- A recent study conducted in Canada found European genes in wild salmon populations – proof that un-authorized strains have been imported to Canada in violation of international agreements.
- Conservation groups have been conducting and gathering research on wild salmon in Canada for over five decades. Wherever there is aquaculture, wild salmon have been formally assessed as either “threatened” or “endangered”.
- More than 750,000 salmon have esaped from open net pens on the south coast of Newfoundland since fish farming started and farmed salmon can be found in at least 17 rivers in the area.
Situation in Canada
Like elsewhere in the world, Canadian stocks have been in rapid decline for the past 40 years. Over the past few years, adult Atlantic salmon spawning in Canadian rivers have fluctuated between 500,000 – 600,000 compared to 800,000 – 900,000 spawners 40 years ago. Human interference, industrial aquaculture included, is the considered the largest threat to Canadian stocks.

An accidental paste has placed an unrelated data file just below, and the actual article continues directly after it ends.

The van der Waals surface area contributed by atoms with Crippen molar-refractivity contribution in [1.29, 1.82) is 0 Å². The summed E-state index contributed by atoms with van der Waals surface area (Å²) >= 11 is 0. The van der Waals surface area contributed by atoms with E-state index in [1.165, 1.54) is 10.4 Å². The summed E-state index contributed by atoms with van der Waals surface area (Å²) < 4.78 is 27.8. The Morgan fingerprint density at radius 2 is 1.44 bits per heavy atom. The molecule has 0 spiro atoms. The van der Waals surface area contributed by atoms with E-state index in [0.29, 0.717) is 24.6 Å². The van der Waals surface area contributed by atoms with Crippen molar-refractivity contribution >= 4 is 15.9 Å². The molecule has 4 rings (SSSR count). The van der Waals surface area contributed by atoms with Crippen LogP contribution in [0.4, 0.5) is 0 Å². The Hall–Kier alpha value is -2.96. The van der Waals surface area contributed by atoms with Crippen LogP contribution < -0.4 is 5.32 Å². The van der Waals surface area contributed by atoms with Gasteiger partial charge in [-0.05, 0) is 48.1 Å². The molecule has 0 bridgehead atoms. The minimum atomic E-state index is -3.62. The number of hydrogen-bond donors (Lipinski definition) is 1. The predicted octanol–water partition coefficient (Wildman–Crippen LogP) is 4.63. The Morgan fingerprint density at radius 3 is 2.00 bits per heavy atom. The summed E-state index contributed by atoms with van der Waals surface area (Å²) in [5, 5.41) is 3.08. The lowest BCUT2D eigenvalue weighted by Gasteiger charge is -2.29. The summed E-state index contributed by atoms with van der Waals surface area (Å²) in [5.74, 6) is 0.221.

With an annual output of about 75,000 tons, industrial aquaculture in Atlantic Canada is relatively small in size, yet impacts on wild stocks can still be felt. This is despite the fact that Canada (unlike Iceland) banned the use of fertile foreign salmon strain in their waters. Nonetheless, a recent study conducted in the Bay of Fundy found European genes in wild populations – proof that un-authorised strains have been imported into Canada in violation of NASCO’s Williamsburg Resolution, to which Canada is a signatory.
Conservation organizations such as the Atlantic Salmon Federation have been conducting and gathering research on wild salmon in Canada for over five decades, and the effects of fish farming on wild stock are clear. While the historic decline of salmon stocks is largely due to low survival rates at sea, there are always larger declines where fish farming is close to wild salmon. Everywhere there is salmon aquaculture, wild Atlantic salmon populations have been formally assessed as either “threatened” or “endangered.” Escapees have been identified in all regions where salmon farming occurs. More than 750,000 salmon have escaped from sea cages on the south coast of Newfoundland since fish farming started, and farmed salmon are now in at least 17 south coast rivers. These escapees interbreed with wild stocks, causing a weakening of the wild species due to genetic erosion. Recent research conducted in southern Newfoundland found evidence of genetic introgression with wild stocks. This, in addition to sea lice issues and diseases, ultimately lead to declines in wild stocks.